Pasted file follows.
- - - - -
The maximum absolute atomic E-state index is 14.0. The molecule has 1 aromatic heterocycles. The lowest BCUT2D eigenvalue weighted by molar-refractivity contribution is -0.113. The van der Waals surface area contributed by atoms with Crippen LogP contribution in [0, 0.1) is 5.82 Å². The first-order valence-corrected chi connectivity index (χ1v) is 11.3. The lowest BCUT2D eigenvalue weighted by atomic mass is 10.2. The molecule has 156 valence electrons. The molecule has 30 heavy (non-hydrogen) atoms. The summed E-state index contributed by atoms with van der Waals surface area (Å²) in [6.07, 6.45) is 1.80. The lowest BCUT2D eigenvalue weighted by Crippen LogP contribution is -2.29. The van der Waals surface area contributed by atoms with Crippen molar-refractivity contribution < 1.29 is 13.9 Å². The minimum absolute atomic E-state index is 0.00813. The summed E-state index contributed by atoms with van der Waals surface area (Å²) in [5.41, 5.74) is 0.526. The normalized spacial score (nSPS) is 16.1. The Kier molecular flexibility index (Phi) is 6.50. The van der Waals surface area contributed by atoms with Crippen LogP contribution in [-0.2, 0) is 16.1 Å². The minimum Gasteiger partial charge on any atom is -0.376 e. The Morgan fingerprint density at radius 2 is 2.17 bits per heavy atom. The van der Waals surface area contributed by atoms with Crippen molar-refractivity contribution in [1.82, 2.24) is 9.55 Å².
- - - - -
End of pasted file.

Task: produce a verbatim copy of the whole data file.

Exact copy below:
The maximum absolute atomic E-state index is 14.0. The molecule has 1 aromatic heterocycles. The lowest BCUT2D eigenvalue weighted by molar-refractivity contribution is -0.113. The van der Waals surface area contributed by atoms with Crippen LogP contribution in [0, 0.1) is 5.82 Å². The first-order valence-corrected chi connectivity index (χ1v) is 11.3. The lowest BCUT2D eigenvalue weighted by atomic mass is 10.2. The molecule has 156 valence electrons. The molecule has 30 heavy (non-hydrogen) atoms. The summed E-state index contributed by atoms with van der Waals surface area (Å²) in [6.07, 6.45) is 1.80. The lowest BCUT2D eigenvalue weighted by Crippen LogP contribution is -2.29. The van der Waals surface area contributed by atoms with Crippen molar-refractivity contribution < 1.29 is 13.9 Å². The minimum absolute atomic E-state index is 0.00813. The summed E-state index contributed by atoms with van der Waals surface area (Å²) in [5.41, 5.74) is 0.526. The normalized spacial score (nSPS) is 16.1. The Kier molecular flexibility index (Phi) is 6.50. The van der Waals surface area contributed by atoms with Crippen LogP contribution in [-0.2, 0) is 16.1 Å². The minimum Gasteiger partial charge on any atom is -0.376 e. The Morgan fingerprint density at radius 2 is 2.17 bits per heavy atom. The van der Waals surface area contributed by atoms with Crippen molar-refractivity contribution in [1.82, 2.24) is 9.55 Å².